Anorexia, Dexatrim, and Prozac?


I'm very worried about one of my friends who suffers from anorexia. She has recently turned to Dexatrim as a way to stop herself from eating. My concern is that she is also on Prozac for depression. I read the back of the Dexatrim package, and it says do not take if you are taking MAOI inhibitors, including Prozac. Is she in danger???

Worried friend

Dear Worried friend,

Your question brings up a couple of different, complicated issues. First, in regards to your inquiry about the dangers of mixing Dexatrim (an over-the-counter weight loss supplement) and Prozac (generic name: fluoxetine), it may help to know that fluoxetine isn't in the antidepressant class of monoamine oxidase inhibitors (MAOIs). Rather, it's a selective serotonin reuptake inhibitor (SSRI). Nevertheless, due to overlapping negative side effects, it’s best to err on the side of caution and avoid taking both Dexatrim and fluoxetine at the same time. You don't mention whether your friend has been diagnosed with anorexia or whether you've noticed behaviors that are indicative of disordered eating. Either way, in this instance, talking with your friend about your concerns may help provide some clarity for you, as well as give you an opportunity to share your concerns (more on this in a bit). As for your friend’s safety, only their health care provider can accurately assess their physical and emotional well-being, as well as the safety of drug interactions.

If your friend is indeed taking Dexatrim while also taking fluoxetine, the best bet would be for them to discuss this with her health care provider. Although using these two drugs together is not specifically contraindicated from a medical standpoint, it's possible that there could be adverse reactions, such as an increased or decreased effect of one or both of the drugs, or intensified side effects. For example, both fluoxetine and Dexatrim share side effects of decreased appetite, headaches, and joint pain, just to name a few. Additionally, those with eating disorders have a higher risk of cardiovascular issues and liver damage, both of which are also associated with Dexatrim.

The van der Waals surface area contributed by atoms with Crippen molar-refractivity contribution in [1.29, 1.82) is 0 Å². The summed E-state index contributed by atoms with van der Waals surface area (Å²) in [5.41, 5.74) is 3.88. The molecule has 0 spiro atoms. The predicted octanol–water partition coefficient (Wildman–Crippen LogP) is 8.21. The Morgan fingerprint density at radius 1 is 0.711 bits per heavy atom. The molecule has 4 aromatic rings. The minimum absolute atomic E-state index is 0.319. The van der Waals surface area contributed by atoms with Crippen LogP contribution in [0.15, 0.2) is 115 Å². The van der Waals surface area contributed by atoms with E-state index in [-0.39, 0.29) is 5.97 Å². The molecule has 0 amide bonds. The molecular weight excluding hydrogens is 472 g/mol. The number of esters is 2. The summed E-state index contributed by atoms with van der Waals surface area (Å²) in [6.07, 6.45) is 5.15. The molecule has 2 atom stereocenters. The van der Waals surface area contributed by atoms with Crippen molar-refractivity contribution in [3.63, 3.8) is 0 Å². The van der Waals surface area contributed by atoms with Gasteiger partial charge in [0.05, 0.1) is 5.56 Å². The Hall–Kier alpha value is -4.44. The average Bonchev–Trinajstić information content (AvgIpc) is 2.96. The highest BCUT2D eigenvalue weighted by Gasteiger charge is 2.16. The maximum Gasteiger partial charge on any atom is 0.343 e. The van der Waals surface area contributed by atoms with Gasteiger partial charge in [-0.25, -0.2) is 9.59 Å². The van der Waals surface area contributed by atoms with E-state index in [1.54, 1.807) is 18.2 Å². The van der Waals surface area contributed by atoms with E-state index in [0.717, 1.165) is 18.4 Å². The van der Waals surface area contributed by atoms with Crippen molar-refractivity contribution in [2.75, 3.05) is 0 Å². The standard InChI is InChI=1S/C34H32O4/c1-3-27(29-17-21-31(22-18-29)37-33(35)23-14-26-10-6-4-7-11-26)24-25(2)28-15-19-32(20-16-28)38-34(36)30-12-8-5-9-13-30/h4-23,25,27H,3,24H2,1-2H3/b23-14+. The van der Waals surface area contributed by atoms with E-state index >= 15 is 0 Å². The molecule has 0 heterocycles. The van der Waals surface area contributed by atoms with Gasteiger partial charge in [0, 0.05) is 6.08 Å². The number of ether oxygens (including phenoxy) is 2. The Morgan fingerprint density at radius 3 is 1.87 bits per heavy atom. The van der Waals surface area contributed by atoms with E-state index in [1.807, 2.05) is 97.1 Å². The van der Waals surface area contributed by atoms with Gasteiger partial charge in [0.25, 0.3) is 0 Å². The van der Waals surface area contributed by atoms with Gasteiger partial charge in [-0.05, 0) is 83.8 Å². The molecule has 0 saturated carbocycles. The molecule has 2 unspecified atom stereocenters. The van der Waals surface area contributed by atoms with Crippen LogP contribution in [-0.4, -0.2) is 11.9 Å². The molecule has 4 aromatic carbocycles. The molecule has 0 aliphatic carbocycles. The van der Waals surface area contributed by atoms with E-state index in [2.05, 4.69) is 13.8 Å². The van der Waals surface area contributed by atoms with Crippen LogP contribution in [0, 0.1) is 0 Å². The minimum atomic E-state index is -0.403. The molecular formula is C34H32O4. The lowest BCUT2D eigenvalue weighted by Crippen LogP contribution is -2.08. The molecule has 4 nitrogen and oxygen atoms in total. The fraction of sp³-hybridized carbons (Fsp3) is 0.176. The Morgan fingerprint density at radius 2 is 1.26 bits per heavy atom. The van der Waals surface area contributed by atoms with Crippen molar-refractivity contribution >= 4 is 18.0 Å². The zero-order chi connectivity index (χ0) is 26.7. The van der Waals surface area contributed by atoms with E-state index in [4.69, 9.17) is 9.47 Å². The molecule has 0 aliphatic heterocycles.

Dexatrim previously contained phenylpropanolamine (PPA) and ephedrine as its main active ingredients. PPA curbs appetite and is associated with an increased risk of stroke, while ephedrine stimulates the central nervous system, but there are a number of unpleasant side effects associated with both. Therefore, the U.S. Food and Drug Administration (FDA) asked that manufacturers of products containing PPA replace it with alternative active ingredients. Dexatrim has since been reformulated with green tea extract (GTE), caffeine, and ginseng.

Despite this reformulation, each of the three main active ingredients in Dexatrim has potential negative side effects:

  • GTE in weight loss supplements has been associated with liver injury.
  • Caffeine has negative effects on cardiovascular function and sleep, and a number of studies suggest that it may increase the risk of substance abuse among those with mental health disorders.
  • Ginseng has been associated with adverse interactions with blood thinners, anti-inflammatory drugs, and MAOIs.

One of the side effects of fluoxetine is that it may actually cause a loss of weight and disinterest in food. It's possible that your friend has been prescribed fluoxetine because they're depressed (common in eating disorders), yet hasn't revealed the fact that she's struggling with issues around food. It’s crucial that your friend be honest with her health care providers about the patterns of eating and the feelings that prompt her behavior. This may help her be appropriately diagnosed and treated.

Have you shared your concerns with your friend? Talking about your concerns with her may be an opportunity to share this information with her, as well as help her get connected to resources that provide support (if she's interested). If you're nervous about the conversation, planning it out with a trusted friend, family member, or mental health professional may help.

Hope this helps,

Last updated Mar 02, 2018
Originally published Oct 15, 1999

Can’t find information on the site about your health concern or issue?